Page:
3 Bacterial Diseases: Impetigo Red pimple like sores surrounded by red skin. Usually found on face, arms and legs. Often itchy.Sores ooze fluid and look crusty. Often look like they have been coated with honey or brown sugar.Sores increase in size and number.Treatment with antibiotics for a minimum 3 days and all lesions scabbed with no discharge required for practice/competition to resumeMust be treated with antibiotics.
4 Bacterial Diseases: Furuncle (Boil) Infection at hair follicle.Start as red tender pea-sized lumps that grow rapidly. May become as large as golf ball.May develop white or yellow centers as it fills with pus.Must drain to heal, cover with sterile dressings, and antibiotic cream.See a doctor if large, last longer than 2 weeks or on the face or near the spine. Will need cut/drain.Boils can occur anywhere on your skin, but appear mainly on your face, neck, armpits, buttocks or thighs — hair-bearing areas where you're most likely to sweat or experience friction. The key to prevention of all bacterial diseases is good personal hygiene. Spread by skin to skin contact or sharing of personal items such as towels or razors. Keep wounds covered with clean/dry dressings. Staph infections often look like a pimple or spider bite. CA-MRSA=wrestlers in “at risk” group
5 Herpetic LesionsGladiatorum (skin) approx 20%-40% incident rate in Div 1 NCAA wrestlersPainful blisters most often on the face and neckOften accompanied by fever, swollen glands and malaiseTreatment will include antiviral medication1st outbreak minimum of days of medication. Subsequent outbreaks require 5 days of medication before practice/competition resumesDon’t share towels or razors. Shower immediately after practice and competition. Clean wrestling mats daily.
6 Herpetic LesionsCold sores must be scabbed over with no oozing or dischargeMust have no new lesions for 48 hours prior to return to practice/competition
7 Tinea Lesions: Fungal Infection Tinea corporis (skin): flat skin lesions at any site except the scalp, beard or feet.These lesions may be dry and scaly or moist and crusty. As they enlarge, their centers heal, producing the classic ring-shaped appearance.Treatment with topical antifungal for a minimum of 3 daysSkin treated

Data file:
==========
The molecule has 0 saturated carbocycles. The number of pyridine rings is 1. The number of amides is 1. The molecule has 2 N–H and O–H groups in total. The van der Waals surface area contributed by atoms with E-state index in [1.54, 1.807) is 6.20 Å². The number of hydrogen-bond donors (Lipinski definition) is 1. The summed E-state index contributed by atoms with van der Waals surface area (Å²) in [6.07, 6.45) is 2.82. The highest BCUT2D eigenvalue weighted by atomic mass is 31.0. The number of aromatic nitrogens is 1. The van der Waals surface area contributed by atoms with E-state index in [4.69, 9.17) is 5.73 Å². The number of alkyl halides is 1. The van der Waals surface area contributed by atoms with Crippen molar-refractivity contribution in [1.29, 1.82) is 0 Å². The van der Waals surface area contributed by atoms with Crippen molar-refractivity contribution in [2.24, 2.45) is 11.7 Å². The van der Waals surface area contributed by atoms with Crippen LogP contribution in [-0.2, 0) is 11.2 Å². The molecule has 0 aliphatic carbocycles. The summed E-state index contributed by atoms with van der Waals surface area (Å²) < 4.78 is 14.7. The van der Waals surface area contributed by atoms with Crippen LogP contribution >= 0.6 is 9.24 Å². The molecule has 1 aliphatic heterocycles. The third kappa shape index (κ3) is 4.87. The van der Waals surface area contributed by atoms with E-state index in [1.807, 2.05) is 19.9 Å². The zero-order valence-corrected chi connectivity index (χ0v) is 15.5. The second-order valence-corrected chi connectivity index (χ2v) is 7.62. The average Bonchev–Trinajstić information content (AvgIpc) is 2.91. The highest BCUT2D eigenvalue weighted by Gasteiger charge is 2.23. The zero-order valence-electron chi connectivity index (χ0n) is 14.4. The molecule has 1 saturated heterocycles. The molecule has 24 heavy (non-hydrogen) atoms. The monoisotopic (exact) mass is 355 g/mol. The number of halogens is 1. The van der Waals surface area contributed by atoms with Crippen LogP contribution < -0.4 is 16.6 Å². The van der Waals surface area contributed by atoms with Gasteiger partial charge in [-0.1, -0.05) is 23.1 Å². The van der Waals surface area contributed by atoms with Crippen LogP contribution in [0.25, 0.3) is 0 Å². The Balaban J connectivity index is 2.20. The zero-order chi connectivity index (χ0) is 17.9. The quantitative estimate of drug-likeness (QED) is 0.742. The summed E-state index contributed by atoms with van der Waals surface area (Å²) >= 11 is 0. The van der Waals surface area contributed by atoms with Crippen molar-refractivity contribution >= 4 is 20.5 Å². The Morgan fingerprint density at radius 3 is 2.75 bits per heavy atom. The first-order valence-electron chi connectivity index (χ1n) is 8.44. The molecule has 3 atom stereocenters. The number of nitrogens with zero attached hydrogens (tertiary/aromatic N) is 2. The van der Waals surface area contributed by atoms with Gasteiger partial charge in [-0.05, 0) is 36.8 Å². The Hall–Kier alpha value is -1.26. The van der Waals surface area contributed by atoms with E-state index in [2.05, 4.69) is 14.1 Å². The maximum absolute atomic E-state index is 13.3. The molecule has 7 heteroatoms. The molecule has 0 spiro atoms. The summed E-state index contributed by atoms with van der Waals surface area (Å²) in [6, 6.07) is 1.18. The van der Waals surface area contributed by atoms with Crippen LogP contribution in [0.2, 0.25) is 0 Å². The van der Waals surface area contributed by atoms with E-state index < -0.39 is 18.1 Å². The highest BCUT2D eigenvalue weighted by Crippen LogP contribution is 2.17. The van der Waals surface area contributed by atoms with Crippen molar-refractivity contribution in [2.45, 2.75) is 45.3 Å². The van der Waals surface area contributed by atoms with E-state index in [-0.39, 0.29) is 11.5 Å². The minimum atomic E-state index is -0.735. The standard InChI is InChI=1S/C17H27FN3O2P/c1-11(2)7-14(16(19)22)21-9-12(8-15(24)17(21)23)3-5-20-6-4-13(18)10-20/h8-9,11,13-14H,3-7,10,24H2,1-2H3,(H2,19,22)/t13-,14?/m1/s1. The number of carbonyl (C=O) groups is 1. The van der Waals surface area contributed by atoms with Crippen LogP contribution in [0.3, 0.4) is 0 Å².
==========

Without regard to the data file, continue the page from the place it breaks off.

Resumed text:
8 Tinea Lesions: Capitas/Barbae Tinea capitas (scalp) barbae (beard): small, spreading papules (bumps) that may progress to inflamed, pus-filled lesions. Patchy hair loss with scaling may occur.Treatment with oral antifungal for 14 days required prior to return to practice/competition
9 ScabiesScabies is an itchy, highly contagious skin condition caused by an infestation by the itch mite Sarcoptes scabiei.Direct skin-to-skin contact is the mode of transmission.A severe and relentless itch is the predominant symptom of scabies.Scabies produces a skin rash composed of small red bumps and blistersTreatment includes oral or topical scabicidal drugs for a minimum of 24 hours
10 Molluscum Contagiosum Viral infection of the skinSpreads with direct skin to skin contact or contact with contaminated objectsFirm painless flesh colored bumps that are constricted at the base and have a dimpled dome.Treatment is curettage or cryotherapy. May resume practice/competition after 24 hours.
11 ConclusionPersonal hygiene is most important factor in preventing the spread of disease. Athletes should shower immediately after every practice and competition. Encourage routine hand washing. Wash all practice clothing and towels daily. Don’t share items such as towels and razors.Clean wrestling mats daily.Hold infected athletes from practice/competition until no longer contagious.Contact information:Nicole MossShower after practice and competition. Wash towels in hot water. Don’t share towels or razors. Hold athletes from practice or competition until no longer contagious. Keep mats and other surfaces clean.